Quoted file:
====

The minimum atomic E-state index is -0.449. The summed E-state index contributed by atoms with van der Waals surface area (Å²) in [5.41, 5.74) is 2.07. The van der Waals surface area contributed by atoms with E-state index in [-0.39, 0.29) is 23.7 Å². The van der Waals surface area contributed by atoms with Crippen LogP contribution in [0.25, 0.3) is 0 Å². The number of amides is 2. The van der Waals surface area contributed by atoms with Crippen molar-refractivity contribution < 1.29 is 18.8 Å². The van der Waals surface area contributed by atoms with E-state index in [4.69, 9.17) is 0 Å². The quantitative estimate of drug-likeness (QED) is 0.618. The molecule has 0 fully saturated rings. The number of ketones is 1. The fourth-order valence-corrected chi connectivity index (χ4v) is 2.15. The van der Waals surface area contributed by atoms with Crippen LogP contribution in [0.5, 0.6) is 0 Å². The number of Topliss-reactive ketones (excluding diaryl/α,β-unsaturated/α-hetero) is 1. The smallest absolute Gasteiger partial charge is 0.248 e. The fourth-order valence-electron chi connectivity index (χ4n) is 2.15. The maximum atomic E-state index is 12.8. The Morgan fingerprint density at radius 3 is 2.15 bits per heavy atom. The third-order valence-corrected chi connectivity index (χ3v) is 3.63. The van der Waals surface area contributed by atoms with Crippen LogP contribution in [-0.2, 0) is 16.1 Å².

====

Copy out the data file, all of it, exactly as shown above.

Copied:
The minimum atomic E-state index is -0.449. The summed E-state index contributed by atoms with van der Waals surface area (Å²) in [5.41, 5.74) is 2.07. The van der Waals surface area contributed by atoms with E-state index in [-0.39, 0.29) is 23.7 Å². The van der Waals surface area contributed by atoms with Crippen LogP contribution in [0.25, 0.3) is 0 Å². The number of amides is 2. The van der Waals surface area contributed by atoms with Crippen molar-refractivity contribution < 1.29 is 18.8 Å². The van der Waals surface area contributed by atoms with E-state index in [4.69, 9.17) is 0 Å². The quantitative estimate of drug-likeness (QED) is 0.618. The molecule has 0 fully saturated rings. The number of ketones is 1. The fourth-order valence-corrected chi connectivity index (χ4v) is 2.15. The van der Waals surface area contributed by atoms with Crippen LogP contribution in [0.5, 0.6) is 0 Å². The number of Topliss-reactive ketones (excluding diaryl/α,β-unsaturated/α-hetero) is 1. The smallest absolute Gasteiger partial charge is 0.248 e. The fourth-order valence-electron chi connectivity index (χ4n) is 2.15. The maximum atomic E-state index is 12.8. The Morgan fingerprint density at radius 3 is 2.15 bits per heavy atom. The third-order valence-corrected chi connectivity index (χ3v) is 3.63. The van der Waals surface area contributed by atoms with Crippen LogP contribution in [-0.2, 0) is 16.1 Å².